Always watch your pixel count when processing your digital image, so you don’t throw away the resolution/pixels that your camera caught. Under IMAGE SIZE, Click RESAMPLE IMAGE until the resolution is linked with the size and set your resolution to 225 for publishing yearbook or 170 for most newspapers. (Your photo size should decrease, but the pixels will be the same.) Then click the box off and decrease the photo size if needed. The not-so-fine print Things to consider If you plan to crop a lot, do so before you do ANY step
Use the ACTIONS palette on Photoshop to do several procedures automatically. These actions make everything a lot easier, but you should only record commands that you can run on all photos. Then you can tweak each photo as needed. We have one action that changes the resolution for publishing, then resizes, changes it to CMYK color and applies an unsharp mask. We have another action to make a photo ready for the web (changing the photo back to RGB and the resolution back to 72dpi.) If you have several photos to process, you can BATCH them. The not-so-fine print Things to consider
What do I HAVE to buy? A good camera $500-800 Memory for camera $100-200 Batteries and charger $50-100 Minimum Total $650-1100 Also may need to update computer system and may need to purchase more storage space. May need to purchase Adobe PhotoShop or similar software.
Hardware suggestions <ul><li>G4 400 mhz or Pentium lll 600 Mhz processor </li></ul><ul><li>64MB RAM </li></ul><ul><li>10GB Hard drive </li></ul><ul><li>High capacity media drive – Zip, Jazz </li></ul><ul><li>High capacity backup – network storage, CD, Zips, additional hard drive </li></ul>
Comparison made at Ritzcamera.com 6/01 Compare Let's
Many student journalists use Kodak DC-4800 3.3 Mega-pixels $600 Nikon CoolPix series 2.1-3.3 Mega-pixels $450-700 Olympus C-series 2.1-3.3 Mega-pixels $500-$800
Nikon D1-X Nikon lenses fit it Top shutter speed of 1/16,000 sec. What the professionals are using Runs about $5000
Recharger: About $25 with 4 batteries Extra batteries: about $4 each. You gotta purchase NiCad (Nickel Cadmium) batteries charge quickly, last approximately 700 charge and discharge cycles, and perform well in low temperatures. Rechargeable alkaline batteries are not a good alternative for use in digital cameras. Teach everyone about recharging.
Memory: About $50 for 32MB You gotta purchase Two types: SmartMedia and CompactFlash
SanDisk ImageMate ImageMate sits on your desk and acts like a removable disk drive, treating the memory card like a diskette. Download helpers Optional purchase About $90 FlashPath Memory card slides into FlashPath and becomes an A-drive/floppydrive reader. About $80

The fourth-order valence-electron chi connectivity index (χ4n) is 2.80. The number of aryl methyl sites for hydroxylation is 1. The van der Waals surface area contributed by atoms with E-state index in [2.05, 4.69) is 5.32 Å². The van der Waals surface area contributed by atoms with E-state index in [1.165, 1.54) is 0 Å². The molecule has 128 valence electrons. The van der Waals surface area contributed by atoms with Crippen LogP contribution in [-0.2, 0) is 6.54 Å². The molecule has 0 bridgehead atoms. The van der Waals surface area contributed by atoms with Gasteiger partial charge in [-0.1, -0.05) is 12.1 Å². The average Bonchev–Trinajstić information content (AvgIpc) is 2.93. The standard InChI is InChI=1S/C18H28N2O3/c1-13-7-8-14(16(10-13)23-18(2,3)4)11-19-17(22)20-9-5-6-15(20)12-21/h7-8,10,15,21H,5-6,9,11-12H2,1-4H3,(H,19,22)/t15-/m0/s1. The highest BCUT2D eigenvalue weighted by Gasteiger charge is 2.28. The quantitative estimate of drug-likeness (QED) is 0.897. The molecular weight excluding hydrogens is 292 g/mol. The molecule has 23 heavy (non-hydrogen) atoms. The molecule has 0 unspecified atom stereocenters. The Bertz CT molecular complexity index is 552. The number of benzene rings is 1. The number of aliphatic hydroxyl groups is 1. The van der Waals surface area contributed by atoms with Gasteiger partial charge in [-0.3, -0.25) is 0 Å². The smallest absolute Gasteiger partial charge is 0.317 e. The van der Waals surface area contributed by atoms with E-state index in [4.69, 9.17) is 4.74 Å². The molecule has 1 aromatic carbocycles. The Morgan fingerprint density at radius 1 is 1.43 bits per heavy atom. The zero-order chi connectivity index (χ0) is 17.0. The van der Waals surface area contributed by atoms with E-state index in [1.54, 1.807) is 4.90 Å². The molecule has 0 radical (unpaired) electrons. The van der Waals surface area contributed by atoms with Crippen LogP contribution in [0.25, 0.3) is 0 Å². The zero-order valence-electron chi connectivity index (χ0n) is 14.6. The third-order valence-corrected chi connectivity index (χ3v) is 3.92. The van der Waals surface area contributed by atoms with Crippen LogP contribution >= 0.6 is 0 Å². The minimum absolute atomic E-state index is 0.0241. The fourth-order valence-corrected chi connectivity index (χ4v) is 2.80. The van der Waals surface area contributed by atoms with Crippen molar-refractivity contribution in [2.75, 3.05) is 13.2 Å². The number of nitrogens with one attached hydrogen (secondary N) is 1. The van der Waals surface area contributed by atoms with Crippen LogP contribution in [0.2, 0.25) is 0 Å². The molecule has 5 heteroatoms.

How to use <ul><li>For most purposes (non-action) </li></ul><ul><li>Set the camera on program and let it do the work. </li></ul><ul><li>Put the LCD on, but it will go through batteries faster. </li></ul><ul><li>Use the zoom or wide-angle to get the shot. </li></ul><ul><li>Press the shutter release. </li></ul><ul><li>To focus lock: put what you want in focus in the middle of your screen then hold shutter release halfway down. Move to compose the shot and press all the way. </li></ul>
Submitting for yearbook <ul><li>Look over them while still in camera </li></ul><ul><li>Delete unwanted ones </li></ul><ul><li>Download the pictures </li></ul><ul><li>Open photo in PhotoShop </li></ul><ul><li>Save in a folder in a designated location with a specific file name: </li></ul><ul><li>LuisDfreestyleCC.JPG </li></ul><ul><li>In folder named Swimming 3/7/01 </li></ul><ul><li>Crop as needed </li></ul>
Submitting for yearbook <ul><li>Go under IMAGE > Image size </li></ul><ul><li>Click on RESAMPLE until all height, width and resolution are linked on side. </li></ul><ul><li>Set resolution to 225 (the height and width should decrease) This is the maximum size you should place this photo. </li></ul><ul><li>Go IMAGE > Mode and change to CMYK for color photos or Grayscale for black and white. </li></ul>
Submitting for yearbook <ul><li>Go under FILTER > Sharpen > Unsharp Mask </li></ul><ul><li>Put settings at: </li></ul><ul><li>Amount 100% </li></ul><ul><li>Radius 1.0 pixels </li></ul><ul><li>Threshold 10 levels </li></ul><ul><li>SAVE AS and put under a designated to use folder. Save as a JPG at a quality of level 8. </li></ul>
Submitting for yearbook <ul><li>Figure out what size you will use the photo </li></ul><ul><li>Go under IMAGE > Image size. Click on resample until the resolution IS NOT linked. Change to the size needed. </li></ul><ul><li>SAVE AS the page and position number under the correct page folder </li></ul><ul><li>swim122-3 under file 122-123 photos </li></ul>
Placing in Pagemaker Always click NO. Then submit the folder of photos with your pages. This keeps the file size smaller.